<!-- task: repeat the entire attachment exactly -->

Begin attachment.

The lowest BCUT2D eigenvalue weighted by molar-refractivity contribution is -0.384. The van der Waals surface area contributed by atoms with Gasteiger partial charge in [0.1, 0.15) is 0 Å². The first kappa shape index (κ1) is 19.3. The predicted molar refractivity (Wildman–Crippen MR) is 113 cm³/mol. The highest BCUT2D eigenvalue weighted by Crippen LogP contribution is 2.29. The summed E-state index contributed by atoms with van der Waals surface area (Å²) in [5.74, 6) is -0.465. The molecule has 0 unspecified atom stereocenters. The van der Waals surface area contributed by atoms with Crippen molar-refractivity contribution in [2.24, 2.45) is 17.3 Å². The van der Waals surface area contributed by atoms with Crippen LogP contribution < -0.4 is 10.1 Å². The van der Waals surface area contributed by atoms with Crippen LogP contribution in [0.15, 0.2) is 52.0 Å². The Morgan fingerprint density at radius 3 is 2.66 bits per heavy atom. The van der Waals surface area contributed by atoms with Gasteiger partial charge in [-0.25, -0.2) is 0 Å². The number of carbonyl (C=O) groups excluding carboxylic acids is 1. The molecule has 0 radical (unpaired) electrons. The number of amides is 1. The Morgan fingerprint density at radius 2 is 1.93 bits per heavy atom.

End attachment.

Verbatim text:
The lowest BCUT2D eigenvalue weighted by molar-refractivity contribution is -0.384. The van der Waals surface area contributed by atoms with Gasteiger partial charge in [0.1, 0.15) is 0 Å². The first kappa shape index (κ1) is 19.3. The predicted molar refractivity (Wildman–Crippen MR) is 113 cm³/mol. The highest BCUT2D eigenvalue weighted by Crippen LogP contribution is 2.29. The summed E-state index contributed by atoms with van der Waals surface area (Å²) in [5.74, 6) is -0.465. The molecule has 0 unspecified atom stereocenters. The van der Waals surface area contributed by atoms with Crippen molar-refractivity contribution in [2.24, 2.45) is 17.3 Å². The van der Waals surface area contributed by atoms with Crippen LogP contribution < -0.4 is 10.1 Å². The van der Waals surface area contributed by atoms with Crippen LogP contribution in [0.15, 0.2) is 52.0 Å². The Morgan fingerprint density at radius 3 is 2.66 bits per heavy atom. The van der Waals surface area contributed by atoms with Gasteiger partial charge in [-0.25, -0.2) is 0 Å². The number of carbonyl (C=O) groups excluding carboxylic acids is 1. The molecule has 0 radical (unpaired) electrons. The number of amides is 1. The Morgan fingerprint density at radius 2 is 1.93 bits per heavy atom.